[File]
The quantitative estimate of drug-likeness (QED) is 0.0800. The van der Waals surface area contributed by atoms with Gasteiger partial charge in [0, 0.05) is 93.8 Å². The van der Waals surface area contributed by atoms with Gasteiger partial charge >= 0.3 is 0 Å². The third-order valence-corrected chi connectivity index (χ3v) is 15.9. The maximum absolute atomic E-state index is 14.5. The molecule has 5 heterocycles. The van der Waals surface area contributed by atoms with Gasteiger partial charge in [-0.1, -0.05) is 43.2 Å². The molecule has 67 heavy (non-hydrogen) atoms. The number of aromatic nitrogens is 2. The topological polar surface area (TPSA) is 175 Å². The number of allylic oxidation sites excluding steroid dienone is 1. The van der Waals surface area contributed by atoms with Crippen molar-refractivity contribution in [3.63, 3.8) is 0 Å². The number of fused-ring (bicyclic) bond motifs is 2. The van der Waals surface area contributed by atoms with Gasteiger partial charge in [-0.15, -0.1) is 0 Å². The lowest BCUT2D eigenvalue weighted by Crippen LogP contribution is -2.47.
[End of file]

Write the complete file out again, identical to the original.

The quantitative estimate of drug-likeness (QED) is 0.0800. The van der Waals surface area contributed by atoms with Gasteiger partial charge in [0, 0.05) is 93.8 Å². The van der Waals surface area contributed by atoms with Gasteiger partial charge >= 0.3 is 0 Å². The third-order valence-corrected chi connectivity index (χ3v) is 15.9. The maximum absolute atomic E-state index is 14.5. The molecule has 5 heterocycles. The van der Waals surface area contributed by atoms with Gasteiger partial charge in [-0.1, -0.05) is 43.2 Å². The molecule has 67 heavy (non-hydrogen) atoms. The number of aromatic nitrogens is 2. The topological polar surface area (TPSA) is 175 Å². The number of allylic oxidation sites excluding steroid dienone is 1. The van der Waals surface area contributed by atoms with Crippen molar-refractivity contribution in [3.63, 3.8) is 0 Å². The number of fused-ring (bicyclic) bond motifs is 2. The van der Waals surface area contributed by atoms with Gasteiger partial charge in [-0.15, -0.1) is 0 Å². The lowest BCUT2D eigenvalue weighted by Crippen LogP contribution is -2.47.